"Houses of worship still meeting in person is a failure of religious leadership. While it may be easy to blame the congregants, we need to see the ways in which these communities have been told to doubt 'mainstream' sources of information for many years," he pointed out. "The blame rests with the religious leaders who manipulate people for their own gain, and with the political leaders that allow houses of worship to gather."
I wondered then about how you balance the two G's: God versus government? We are all aware that the Constitution provides for the separation of church and state, but during the last few decades with Jerry Falwell, Pat Robertson, and now Franklin Graham, we see politics and pews more intertwined. "Religious people shouldn't want government interfering in their faith practices, and the government shouldn't be biased towards any particular religious beliefs," Graves-Fitzsimmons said.
Our government, and in particular politicians, have not only put God in their numerous thoughts-and-prayers sentiments and campaign literature, but these so-called leaders have also excluded science from their rationale. A whopping 130 members of Congress have doubted or denied climate change, for example. In this era of pandemic, with science bumping up against God in some situations, how do you answer the question of God versus science?
God gave us minds to think! Speaker of the House Nancy Pelosi put it best: "For those who say we choose prayer over science, I say science is an answer to our prayers,'" Graves-Fitzsimmons elucidated. And then there's the head of the National Institutes of Health, who is a Christian. He told The Washington Post recently, "Faith leaders ask questions about why. Scientists ask questions about how.'"
I wonder if this might be flipped right now, with scientists asking the why, as in, "Why in God's name are people congregating and putting lives at risk?" The answer always seems to be that going to church is a higher calling. But at what risk? How do you get people to accept an alternative to their weekly in-person religious habits, and more grievously, the solemn traditions of wakes and ecclesiastical memorials?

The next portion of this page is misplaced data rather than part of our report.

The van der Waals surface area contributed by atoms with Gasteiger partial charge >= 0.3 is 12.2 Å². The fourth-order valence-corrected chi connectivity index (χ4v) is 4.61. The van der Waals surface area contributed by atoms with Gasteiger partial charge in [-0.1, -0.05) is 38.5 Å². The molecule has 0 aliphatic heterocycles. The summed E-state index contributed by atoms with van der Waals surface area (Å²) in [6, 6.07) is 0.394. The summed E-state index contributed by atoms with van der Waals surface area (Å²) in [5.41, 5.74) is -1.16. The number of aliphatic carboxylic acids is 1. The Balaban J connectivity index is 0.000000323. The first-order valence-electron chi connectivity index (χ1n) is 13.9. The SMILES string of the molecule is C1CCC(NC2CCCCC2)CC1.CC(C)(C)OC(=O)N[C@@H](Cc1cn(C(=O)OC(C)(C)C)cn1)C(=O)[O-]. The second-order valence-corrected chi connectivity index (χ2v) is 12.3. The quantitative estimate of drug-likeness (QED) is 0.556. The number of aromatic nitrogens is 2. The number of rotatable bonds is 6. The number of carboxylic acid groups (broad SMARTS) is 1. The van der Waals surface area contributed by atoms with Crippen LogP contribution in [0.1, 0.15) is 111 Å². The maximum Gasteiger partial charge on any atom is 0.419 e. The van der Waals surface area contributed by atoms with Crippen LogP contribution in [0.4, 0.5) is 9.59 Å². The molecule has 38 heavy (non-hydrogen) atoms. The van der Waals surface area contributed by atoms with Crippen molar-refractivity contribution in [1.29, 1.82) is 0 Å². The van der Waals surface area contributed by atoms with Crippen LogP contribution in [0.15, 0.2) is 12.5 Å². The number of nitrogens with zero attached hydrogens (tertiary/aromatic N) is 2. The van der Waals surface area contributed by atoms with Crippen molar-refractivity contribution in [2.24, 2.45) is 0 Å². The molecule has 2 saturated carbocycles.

"Faith communities are doing so much right now to care for people, keep people spiritually connected, and help people mourn the loss of life," Graves-Fitzsimmons said. "We love our neighbor during a pandemic by keeping physical distance from one another. But we don't have to keep spiritual distance. Many faith communities are using creative methods, using online tools for instance, to still meet and carry on their ministries."
For example, Believe Out Loud, a community for LGBTQ people of faith, has organized its first online service for Easter, featuring readings from a diverse group of LGBTQ clergy and a performance by the Gay Men's Chorus of Washington, D.C.
This is what you refer to as leading by ingenuity and example.
I'm a lapsed Catholic, but for some reason, seeing the image of Pope Francis delivering a special message about the coronavirus pandemic, by himself, one evening last week in the middle of a rainy, dark, and lonely St. Peter's Square filled me with hope. It was beautiful, simple and safe - a powerful example that faith leaders, like Spell, should be following.
JohnCasey is a PR professional and an adjunct professor at Wagner College in New York City, and a frequent columnist for The Advocate. Follow John on Twitter @johntcaseyjr.